I don’t typically like romance unless it’s got some other genre along to help build story and character; just the relationship parts gets kind of one note. I picked up The Ex Hex and it’s got enough magic going wrong that it works with the relationship. What I don’t quite get is why/how putting a Welsh magic town in the North Georgia mountains is even slightly believable. I know this is both romance and magic, so it’s not exactly realism forward, btu that’s going too far. Why name the setting that way and then making it seem more like New England where you’d expect things like this?
There’s a good bit of predictable with Viv and Rhys, and their first meeting at 19, apparently spectacular break up (which we only gets bits about; there’s probably more info about their social media stalking each other over the next decade), and then running into each other again about nine years later. Both are witches from witchy families, although apparently Viv didn’t know about the magic world until pretty late in her life because of her mom wanting to avoid it. Yes, this is a grown-up version of Halloweentown.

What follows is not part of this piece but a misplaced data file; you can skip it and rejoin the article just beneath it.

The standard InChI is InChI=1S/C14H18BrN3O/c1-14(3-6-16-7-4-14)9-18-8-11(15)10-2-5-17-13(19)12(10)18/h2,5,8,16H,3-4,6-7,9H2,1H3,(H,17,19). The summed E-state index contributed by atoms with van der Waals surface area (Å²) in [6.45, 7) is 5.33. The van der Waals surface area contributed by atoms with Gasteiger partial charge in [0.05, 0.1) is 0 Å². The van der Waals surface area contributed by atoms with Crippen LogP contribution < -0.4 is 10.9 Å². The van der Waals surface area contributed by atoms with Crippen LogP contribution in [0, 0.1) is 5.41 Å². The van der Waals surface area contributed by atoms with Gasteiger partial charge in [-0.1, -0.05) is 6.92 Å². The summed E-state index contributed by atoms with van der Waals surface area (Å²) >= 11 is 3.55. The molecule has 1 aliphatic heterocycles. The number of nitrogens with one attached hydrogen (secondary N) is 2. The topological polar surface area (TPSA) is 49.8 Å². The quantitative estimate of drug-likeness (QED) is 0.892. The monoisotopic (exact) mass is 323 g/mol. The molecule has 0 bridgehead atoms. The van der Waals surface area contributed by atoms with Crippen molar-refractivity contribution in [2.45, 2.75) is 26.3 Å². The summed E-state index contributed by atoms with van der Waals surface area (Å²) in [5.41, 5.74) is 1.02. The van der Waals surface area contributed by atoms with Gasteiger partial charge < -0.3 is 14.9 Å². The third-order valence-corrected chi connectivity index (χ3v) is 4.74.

The magic problem is actually kind of real in that it involves drunk teen Viv post break-up with her witchy cousin Gwen cursing Rhys with bad hair and bad sex; the curse works even though not the way it was meant to, so now older Rhys is back in town and he and Viv need to break the curse to save the town’s magic which gets affected. Some of the results seem to have come out of cartoons, and once the actual adults (Viv’s aunt and Rhys’ dad) get involved, there’s some serious magic to do and figure out.
The love over vengeance in the end almost makes the good-bye (but not really because this is romance) real-ish but given that there are still pages left at that point, you know that’s not the end. Even more so now that there’s one sequel out and another apparently in the works. It’s a fun quick read although the initial attraction never really gets explained, the relationships is a fun one and you want it to work out, and it mostly does.